Sunday, July 21, 2024

Trouble in paradise: What happens when you break up in Mexico?

My personal story of breaking up in Mexico is absolutely one worth telling. I can still remember the first time I saw my now ex-husband as he walked through the door. I liked him immediately, and the attraction only grew as the evening wore on.

There was only one problem. The door he’d walked through was my friend’s, and my friend was his girlfriend.

It’s hard to not get wrapped up in the romance of the country (and the men) at first. (Travis Grossen/Unsplash)

You can probably imagine the breakup: it was messy. It was dramatic. Lies, intrigue, attempts at sweet, sweet revenge. It ran the gamut, and by the time we were “officially” together, it could have inspired a telenovela.

This was the beginning of one fairly normal relationship in Mexico, my friends. Yikes.

All I can say for myself is that we were very young, and that I’d felt fate tugging at me. Indeed, I would not have my beautiful daughter today had the moral character I thought I had turned up.

Bethany Platanella’s great article a while back about dating in Mexico inspired me. Why not talk about the end of romance, too?

Because in Mexico, ending things can get pretty dramatic. I mean, humans as a species love drama and hate being blamed for things (even when they should be). But in as passionate a place as Mexico, those tendencies can get you to some pretty unexpected places!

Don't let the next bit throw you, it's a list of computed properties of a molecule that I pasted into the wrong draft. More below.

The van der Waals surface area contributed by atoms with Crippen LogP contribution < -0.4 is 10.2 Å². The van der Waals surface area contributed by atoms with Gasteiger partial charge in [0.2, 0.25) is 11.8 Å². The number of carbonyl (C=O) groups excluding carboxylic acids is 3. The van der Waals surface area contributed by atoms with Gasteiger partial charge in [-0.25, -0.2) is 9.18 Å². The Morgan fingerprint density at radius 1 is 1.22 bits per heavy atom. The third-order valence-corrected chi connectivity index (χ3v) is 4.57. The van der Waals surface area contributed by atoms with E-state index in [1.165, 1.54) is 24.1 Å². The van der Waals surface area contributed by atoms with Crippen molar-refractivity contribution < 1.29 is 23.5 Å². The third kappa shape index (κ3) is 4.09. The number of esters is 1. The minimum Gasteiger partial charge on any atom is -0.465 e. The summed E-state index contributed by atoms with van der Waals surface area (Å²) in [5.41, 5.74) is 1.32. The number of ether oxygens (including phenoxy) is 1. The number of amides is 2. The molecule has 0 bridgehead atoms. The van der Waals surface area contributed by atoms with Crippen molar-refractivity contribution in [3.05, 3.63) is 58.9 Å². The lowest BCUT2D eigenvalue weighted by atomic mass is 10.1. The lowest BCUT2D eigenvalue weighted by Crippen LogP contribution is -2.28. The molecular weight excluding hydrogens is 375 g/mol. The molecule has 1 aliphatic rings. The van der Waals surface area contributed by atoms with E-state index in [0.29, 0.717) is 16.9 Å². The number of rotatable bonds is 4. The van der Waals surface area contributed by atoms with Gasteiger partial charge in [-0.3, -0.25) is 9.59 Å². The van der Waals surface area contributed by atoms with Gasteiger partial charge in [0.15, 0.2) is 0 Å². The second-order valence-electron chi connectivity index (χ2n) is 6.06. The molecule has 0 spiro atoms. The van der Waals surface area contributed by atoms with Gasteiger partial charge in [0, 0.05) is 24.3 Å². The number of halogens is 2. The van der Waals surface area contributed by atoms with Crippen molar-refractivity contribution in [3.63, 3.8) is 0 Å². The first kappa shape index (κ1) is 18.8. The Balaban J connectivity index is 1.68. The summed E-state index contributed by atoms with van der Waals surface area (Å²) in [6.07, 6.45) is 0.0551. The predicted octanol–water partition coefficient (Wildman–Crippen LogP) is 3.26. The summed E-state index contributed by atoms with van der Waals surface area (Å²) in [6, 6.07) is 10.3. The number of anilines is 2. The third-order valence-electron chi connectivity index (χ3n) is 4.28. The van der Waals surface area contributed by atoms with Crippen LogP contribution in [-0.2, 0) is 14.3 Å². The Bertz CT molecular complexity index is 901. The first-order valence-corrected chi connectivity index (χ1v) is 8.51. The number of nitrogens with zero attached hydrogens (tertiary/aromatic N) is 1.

Breaking Up is Hard to Do ― So Why Do It?

When most people enter a romantic relationship, they do so assuming that it will last for a long, long time. If we didn’t believe that, we’d never do it, after all.

The reality, of course, is that almost all romantic relationships we enter will end at some point. Spoiler alert: it’s not usually because one of you dies.

So how do most of these relationships in Mexico end?

Of course, not everything is plain sailing however. (Kelly Sikkema/Unsplash)

Many of them come to end as a result of infidelity, or suspicions of infidelity, or just plain jealousy. Mexican men, especially, are not known for their sexual loyalty. It’s a stereotype that not all fit, of course. But it’s common and widespread enough that the trope of “the other family” is still alive and well. I can’t imagine how anyone could hide something like that in our surveillance society!